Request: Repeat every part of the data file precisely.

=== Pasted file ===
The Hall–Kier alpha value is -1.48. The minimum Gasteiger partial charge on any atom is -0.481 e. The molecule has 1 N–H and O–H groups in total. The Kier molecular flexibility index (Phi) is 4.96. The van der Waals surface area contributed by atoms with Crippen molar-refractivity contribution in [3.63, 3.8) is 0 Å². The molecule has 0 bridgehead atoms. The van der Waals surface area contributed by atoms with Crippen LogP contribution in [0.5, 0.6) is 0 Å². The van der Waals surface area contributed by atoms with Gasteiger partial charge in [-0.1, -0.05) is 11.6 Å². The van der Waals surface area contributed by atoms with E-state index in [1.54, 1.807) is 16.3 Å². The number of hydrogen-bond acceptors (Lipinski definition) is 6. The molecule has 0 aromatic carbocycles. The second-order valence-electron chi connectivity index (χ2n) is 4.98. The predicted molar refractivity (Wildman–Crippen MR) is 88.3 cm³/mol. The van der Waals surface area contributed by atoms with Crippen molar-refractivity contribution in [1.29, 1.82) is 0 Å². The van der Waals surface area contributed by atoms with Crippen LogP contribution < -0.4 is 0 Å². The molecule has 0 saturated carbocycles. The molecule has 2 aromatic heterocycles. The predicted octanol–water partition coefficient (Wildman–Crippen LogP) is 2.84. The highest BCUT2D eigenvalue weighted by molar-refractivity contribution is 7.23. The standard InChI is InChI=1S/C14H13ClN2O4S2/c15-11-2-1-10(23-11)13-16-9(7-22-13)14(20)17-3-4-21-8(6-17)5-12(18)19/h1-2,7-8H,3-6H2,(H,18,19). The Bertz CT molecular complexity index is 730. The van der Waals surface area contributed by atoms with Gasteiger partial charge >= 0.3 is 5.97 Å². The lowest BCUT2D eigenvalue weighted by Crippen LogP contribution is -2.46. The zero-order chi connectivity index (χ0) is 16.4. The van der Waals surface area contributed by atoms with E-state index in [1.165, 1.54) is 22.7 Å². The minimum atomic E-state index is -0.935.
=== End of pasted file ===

The Hall–Kier alpha value is -1.48. The minimum Gasteiger partial charge on any atom is -0.481 e. The molecule has 1 N–H and O–H groups in total. The Kier molecular flexibility index (Phi) is 4.96. The van der Waals surface area contributed by atoms with Crippen molar-refractivity contribution in [3.63, 3.8) is 0 Å². The molecule has 0 bridgehead atoms. The van der Waals surface area contributed by atoms with Crippen LogP contribution in [0.5, 0.6) is 0 Å². The van der Waals surface area contributed by atoms with Gasteiger partial charge in [-0.1, -0.05) is 11.6 Å². The van der Waals surface area contributed by atoms with E-state index in [1.54, 1.807) is 16.3 Å². The number of hydrogen-bond acceptors (Lipinski definition) is 6. The molecule has 0 aromatic carbocycles. The second-order valence-electron chi connectivity index (χ2n) is 4.98. The predicted molar refractivity (Wildman–Crippen MR) is 88.3 cm³/mol. The van der Waals surface area contributed by atoms with Crippen molar-refractivity contribution in [1.29, 1.82) is 0 Å². The van der Waals surface area contributed by atoms with Crippen LogP contribution < -0.4 is 0 Å². The molecule has 0 saturated carbocycles. The molecule has 2 aromatic heterocycles. The predicted octanol–water partition coefficient (Wildman–Crippen LogP) is 2.84. The highest BCUT2D eigenvalue weighted by molar-refractivity contribution is 7.23. The standard InChI is InChI=1S/C14H13ClN2O4S2/c15-11-2-1-10(23-11)13-16-9(7-22-13)14(20)17-3-4-21-8(6-17)5-12(18)19/h1-2,7-8H,3-6H2,(H,18,19). The Bertz CT molecular complexity index is 730. The van der Waals surface area contributed by atoms with Gasteiger partial charge >= 0.3 is 5.97 Å². The lowest BCUT2D eigenvalue weighted by Crippen LogP contribution is -2.46. The zero-order chi connectivity index (χ0) is 16.4. The van der Waals surface area contributed by atoms with E-state index in [1.165, 1.54) is 22.7 Å². The minimum atomic E-state index is -0.935.